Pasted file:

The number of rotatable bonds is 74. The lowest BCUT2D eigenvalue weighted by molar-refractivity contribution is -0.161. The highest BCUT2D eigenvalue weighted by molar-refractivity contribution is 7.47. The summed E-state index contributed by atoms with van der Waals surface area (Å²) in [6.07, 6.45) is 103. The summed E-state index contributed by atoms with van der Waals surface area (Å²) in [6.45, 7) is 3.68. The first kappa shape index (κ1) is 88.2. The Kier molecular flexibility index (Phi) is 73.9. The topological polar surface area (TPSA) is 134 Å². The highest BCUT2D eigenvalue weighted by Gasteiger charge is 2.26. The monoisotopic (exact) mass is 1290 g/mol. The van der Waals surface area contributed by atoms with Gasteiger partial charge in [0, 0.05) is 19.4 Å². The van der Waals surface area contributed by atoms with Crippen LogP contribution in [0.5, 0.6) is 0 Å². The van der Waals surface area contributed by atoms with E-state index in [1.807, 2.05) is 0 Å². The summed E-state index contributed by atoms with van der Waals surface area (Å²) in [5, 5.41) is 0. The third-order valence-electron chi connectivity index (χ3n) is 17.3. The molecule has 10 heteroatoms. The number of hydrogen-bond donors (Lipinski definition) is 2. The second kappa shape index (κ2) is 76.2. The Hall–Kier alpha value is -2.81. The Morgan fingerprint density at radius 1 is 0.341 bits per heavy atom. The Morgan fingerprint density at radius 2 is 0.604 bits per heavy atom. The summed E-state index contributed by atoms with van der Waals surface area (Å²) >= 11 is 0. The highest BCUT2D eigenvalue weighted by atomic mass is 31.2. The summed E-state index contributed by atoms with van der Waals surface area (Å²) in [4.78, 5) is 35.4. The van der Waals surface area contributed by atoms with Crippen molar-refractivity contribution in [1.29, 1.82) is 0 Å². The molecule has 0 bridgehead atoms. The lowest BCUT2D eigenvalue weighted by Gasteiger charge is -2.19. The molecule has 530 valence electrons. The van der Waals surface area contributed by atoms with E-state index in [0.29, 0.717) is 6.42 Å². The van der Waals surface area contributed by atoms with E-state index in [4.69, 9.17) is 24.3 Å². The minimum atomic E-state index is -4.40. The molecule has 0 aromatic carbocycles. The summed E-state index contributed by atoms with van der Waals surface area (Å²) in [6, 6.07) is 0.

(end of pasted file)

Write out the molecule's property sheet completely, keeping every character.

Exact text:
The number of rotatable bonds is 74. The lowest BCUT2D eigenvalue weighted by molar-refractivity contribution is -0.161. The highest BCUT2D eigenvalue weighted by molar-refractivity contribution is 7.47. The summed E-state index contributed by atoms with van der Waals surface area (Å²) in [6.07, 6.45) is 103. The summed E-state index contributed by atoms with van der Waals surface area (Å²) in [6.45, 7) is 3.68. The first kappa shape index (κ1) is 88.2. The Kier molecular flexibility index (Phi) is 73.9. The topological polar surface area (TPSA) is 134 Å². The highest BCUT2D eigenvalue weighted by Gasteiger charge is 2.26. The monoisotopic (exact) mass is 1290 g/mol. The van der Waals surface area contributed by atoms with Gasteiger partial charge in [0, 0.05) is 19.4 Å². The van der Waals surface area contributed by atoms with Crippen LogP contribution in [0.5, 0.6) is 0 Å². The van der Waals surface area contributed by atoms with E-state index in [1.807, 2.05) is 0 Å². The summed E-state index contributed by atoms with van der Waals surface area (Å²) in [5, 5.41) is 0. The third-order valence-electron chi connectivity index (χ3n) is 17.3. The molecule has 10 heteroatoms. The number of hydrogen-bond donors (Lipinski definition) is 2. The second kappa shape index (κ2) is 76.2. The Hall–Kier alpha value is -2.81. The Morgan fingerprint density at radius 1 is 0.341 bits per heavy atom. The Morgan fingerprint density at radius 2 is 0.604 bits per heavy atom. The summed E-state index contributed by atoms with van der Waals surface area (Å²) >= 11 is 0. The highest BCUT2D eigenvalue weighted by atomic mass is 31.2. The summed E-state index contributed by atoms with van der Waals surface area (Å²) in [4.78, 5) is 35.4. The van der Waals surface area contributed by atoms with Crippen molar-refractivity contribution in [1.29, 1.82) is 0 Å². The molecule has 0 bridgehead atoms. The lowest BCUT2D eigenvalue weighted by Gasteiger charge is -2.19. The molecule has 530 valence electrons. The van der Waals surface area contributed by atoms with E-state index in [0.29, 0.717) is 6.42 Å². The van der Waals surface area contributed by atoms with E-state index in [4.69, 9.17) is 24.3 Å². The minimum atomic E-state index is -4.40. The molecule has 0 aromatic carbocycles. The summed E-state index contributed by atoms with van der Waals surface area (Å²) in [6, 6.07) is 0.